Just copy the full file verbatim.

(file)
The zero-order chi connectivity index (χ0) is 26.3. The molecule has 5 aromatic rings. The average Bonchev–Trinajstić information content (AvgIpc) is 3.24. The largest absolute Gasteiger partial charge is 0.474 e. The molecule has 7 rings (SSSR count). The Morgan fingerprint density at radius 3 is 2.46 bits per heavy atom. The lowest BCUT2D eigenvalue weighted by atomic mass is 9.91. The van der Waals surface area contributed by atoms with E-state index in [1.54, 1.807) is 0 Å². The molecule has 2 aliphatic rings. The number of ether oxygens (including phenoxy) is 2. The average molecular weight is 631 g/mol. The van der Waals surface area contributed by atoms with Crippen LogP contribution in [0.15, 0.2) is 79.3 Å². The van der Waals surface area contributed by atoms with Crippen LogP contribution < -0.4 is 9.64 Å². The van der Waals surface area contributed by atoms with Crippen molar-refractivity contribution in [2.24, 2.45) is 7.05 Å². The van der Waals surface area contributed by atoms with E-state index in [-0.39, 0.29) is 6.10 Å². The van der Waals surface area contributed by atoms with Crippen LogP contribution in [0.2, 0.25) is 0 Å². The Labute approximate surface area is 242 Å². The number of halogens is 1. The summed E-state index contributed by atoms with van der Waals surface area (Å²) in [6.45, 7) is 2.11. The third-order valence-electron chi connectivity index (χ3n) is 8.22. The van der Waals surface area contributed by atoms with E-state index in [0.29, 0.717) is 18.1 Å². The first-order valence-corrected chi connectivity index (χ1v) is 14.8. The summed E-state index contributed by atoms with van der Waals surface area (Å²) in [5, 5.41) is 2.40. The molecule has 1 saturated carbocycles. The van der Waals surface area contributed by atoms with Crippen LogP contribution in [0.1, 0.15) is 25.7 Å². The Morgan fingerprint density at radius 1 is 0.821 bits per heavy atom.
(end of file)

The zero-order chi connectivity index (χ0) is 26.3. The molecule has 5 aromatic rings. The average Bonchev–Trinajstić information content (AvgIpc) is 3.24. The largest absolute Gasteiger partial charge is 0.474 e. The molecule has 7 rings (SSSR count). The Morgan fingerprint density at radius 3 is 2.46 bits per heavy atom. The lowest BCUT2D eigenvalue weighted by atomic mass is 9.91. The van der Waals surface area contributed by atoms with E-state index in [1.54, 1.807) is 0 Å². The molecule has 2 aliphatic rings. The number of ether oxygens (including phenoxy) is 2. The average molecular weight is 631 g/mol. The van der Waals surface area contributed by atoms with Crippen LogP contribution in [0.15, 0.2) is 79.3 Å². The van der Waals surface area contributed by atoms with Crippen LogP contribution < -0.4 is 9.64 Å². The van der Waals surface area contributed by atoms with Crippen molar-refractivity contribution in [2.24, 2.45) is 7.05 Å². The van der Waals surface area contributed by atoms with E-state index in [-0.39, 0.29) is 6.10 Å². The van der Waals surface area contributed by atoms with Crippen LogP contribution in [0.2, 0.25) is 0 Å². The Labute approximate surface area is 242 Å². The number of halogens is 1. The summed E-state index contributed by atoms with van der Waals surface area (Å²) in [6.45, 7) is 2.11. The third-order valence-electron chi connectivity index (χ3n) is 8.22. The van der Waals surface area contributed by atoms with E-state index in [0.29, 0.717) is 18.1 Å². The first-order valence-corrected chi connectivity index (χ1v) is 14.8. The summed E-state index contributed by atoms with van der Waals surface area (Å²) in [5, 5.41) is 2.40. The molecule has 1 saturated carbocycles. The van der Waals surface area contributed by atoms with Crippen LogP contribution in [0.1, 0.15) is 25.7 Å². The Morgan fingerprint density at radius 1 is 0.821 bits per heavy atom.